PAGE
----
Understanding stagflation

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Much has been written and said about the state of the U.S. economy, and for many people, the high price of food and gas has been at the center of their economic universe. Recently, a new element has begun creeping into the conversation: stagflation.

What is stagflation? 

Stagflation is a condition in which slow economic growth (stagnation), rising prices (inflation), and rising unemployment all happen at the same time. Although it is rare for slow economic growth and high inflation to coexist, it has happened in the past, and many believe it could happen again.

Stagflation has occurred twice in the U.S., once between 1974 and 1975 and again between 1978 and 1982. All of this happened during a period known as the Great Inflation (1965 to 1982). 

When stagflation is present, workers make less money but have to pay more for the things they buy. Investors see lower returns due to slow growth, and the longer stagflation continues, the more it impacts the future value of their investments.

How stagflation works 

The key to how stagflation works is found in the three economic forces that make it up: stagnation, high inflation, and high unemployment. In a stagnant economy, slow growth results in high unemployment. With more people seeking fewer jobs, lower wages result. At the same time, high inflation causes the prices of goods and services to go up, reducing the purchasing power of consumers.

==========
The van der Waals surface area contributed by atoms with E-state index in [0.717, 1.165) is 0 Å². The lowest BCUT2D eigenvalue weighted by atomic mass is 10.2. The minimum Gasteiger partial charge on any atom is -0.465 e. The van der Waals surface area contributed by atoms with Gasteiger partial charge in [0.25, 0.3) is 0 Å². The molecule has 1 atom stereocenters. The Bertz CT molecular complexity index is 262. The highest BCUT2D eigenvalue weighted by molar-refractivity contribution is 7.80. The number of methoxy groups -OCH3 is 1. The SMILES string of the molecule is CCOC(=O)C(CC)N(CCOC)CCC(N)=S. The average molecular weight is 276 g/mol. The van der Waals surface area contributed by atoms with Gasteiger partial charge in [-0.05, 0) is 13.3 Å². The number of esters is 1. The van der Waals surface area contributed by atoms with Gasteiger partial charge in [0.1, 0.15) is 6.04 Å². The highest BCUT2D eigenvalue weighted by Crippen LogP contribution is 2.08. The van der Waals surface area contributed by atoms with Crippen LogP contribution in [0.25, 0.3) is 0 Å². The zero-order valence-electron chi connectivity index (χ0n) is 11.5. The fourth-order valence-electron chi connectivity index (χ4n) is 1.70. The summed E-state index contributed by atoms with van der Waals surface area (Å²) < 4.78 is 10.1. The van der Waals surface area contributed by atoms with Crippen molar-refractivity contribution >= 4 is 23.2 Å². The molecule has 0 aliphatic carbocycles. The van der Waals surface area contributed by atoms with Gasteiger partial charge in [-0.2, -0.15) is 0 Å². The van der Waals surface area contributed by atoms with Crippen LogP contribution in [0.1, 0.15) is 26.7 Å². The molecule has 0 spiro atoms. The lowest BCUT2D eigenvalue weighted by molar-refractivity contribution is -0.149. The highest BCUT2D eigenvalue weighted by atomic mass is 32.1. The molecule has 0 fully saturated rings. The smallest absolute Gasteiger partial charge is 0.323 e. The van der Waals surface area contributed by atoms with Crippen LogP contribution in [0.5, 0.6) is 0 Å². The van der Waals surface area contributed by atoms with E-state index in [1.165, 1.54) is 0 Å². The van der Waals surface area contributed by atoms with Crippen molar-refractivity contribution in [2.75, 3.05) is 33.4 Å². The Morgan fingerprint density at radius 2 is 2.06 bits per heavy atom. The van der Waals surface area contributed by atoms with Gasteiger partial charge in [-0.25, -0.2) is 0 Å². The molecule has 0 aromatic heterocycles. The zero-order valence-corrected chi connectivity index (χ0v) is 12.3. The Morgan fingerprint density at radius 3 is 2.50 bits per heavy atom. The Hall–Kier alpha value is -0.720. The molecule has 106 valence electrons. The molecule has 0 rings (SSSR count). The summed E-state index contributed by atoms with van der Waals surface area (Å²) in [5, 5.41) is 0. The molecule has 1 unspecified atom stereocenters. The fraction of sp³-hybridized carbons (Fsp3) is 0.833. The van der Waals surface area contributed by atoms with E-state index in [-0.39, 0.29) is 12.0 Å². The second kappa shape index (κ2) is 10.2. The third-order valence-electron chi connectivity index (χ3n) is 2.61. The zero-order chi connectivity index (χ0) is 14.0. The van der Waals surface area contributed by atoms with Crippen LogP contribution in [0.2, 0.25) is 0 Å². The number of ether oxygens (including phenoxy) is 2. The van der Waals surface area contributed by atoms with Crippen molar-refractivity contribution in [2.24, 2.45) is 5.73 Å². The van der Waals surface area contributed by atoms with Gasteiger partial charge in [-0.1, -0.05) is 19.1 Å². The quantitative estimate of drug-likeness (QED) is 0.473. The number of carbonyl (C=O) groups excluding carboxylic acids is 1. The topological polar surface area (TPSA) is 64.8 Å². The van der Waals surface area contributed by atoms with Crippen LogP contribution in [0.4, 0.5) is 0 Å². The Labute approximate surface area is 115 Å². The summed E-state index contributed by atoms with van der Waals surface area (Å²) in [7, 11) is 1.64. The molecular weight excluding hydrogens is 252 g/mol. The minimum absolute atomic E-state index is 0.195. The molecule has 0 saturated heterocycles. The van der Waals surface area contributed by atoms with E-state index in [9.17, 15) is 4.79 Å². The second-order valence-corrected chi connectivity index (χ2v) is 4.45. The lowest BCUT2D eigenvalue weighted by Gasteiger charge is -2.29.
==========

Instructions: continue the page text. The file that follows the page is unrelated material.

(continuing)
Investors suffer losses since both bonds and stocks underperform during stagflation. Lack of growth suppresses stock prices while high inflation has a negative impact on bonds.

The Federal Reserve’s response to stagflation in the 1970s was to increase government spending as a way to achieve full employment. This policy created higher inflation but failed to solve the employment problem. The Great Inflation ended in global recession, a period of sustained low or negative economic growth and high unemployment. Whether today’s economy would suffer the same fate during a period of stagflation remains to be seen.

What causes stagflation? 

Although there is no consensus among economists about the causes of stagflation, two theories are mentioned more frequently than others. They are shocks to the supply chain, especially with commodities including oil, and poor monetary policies.

Supply chain shocks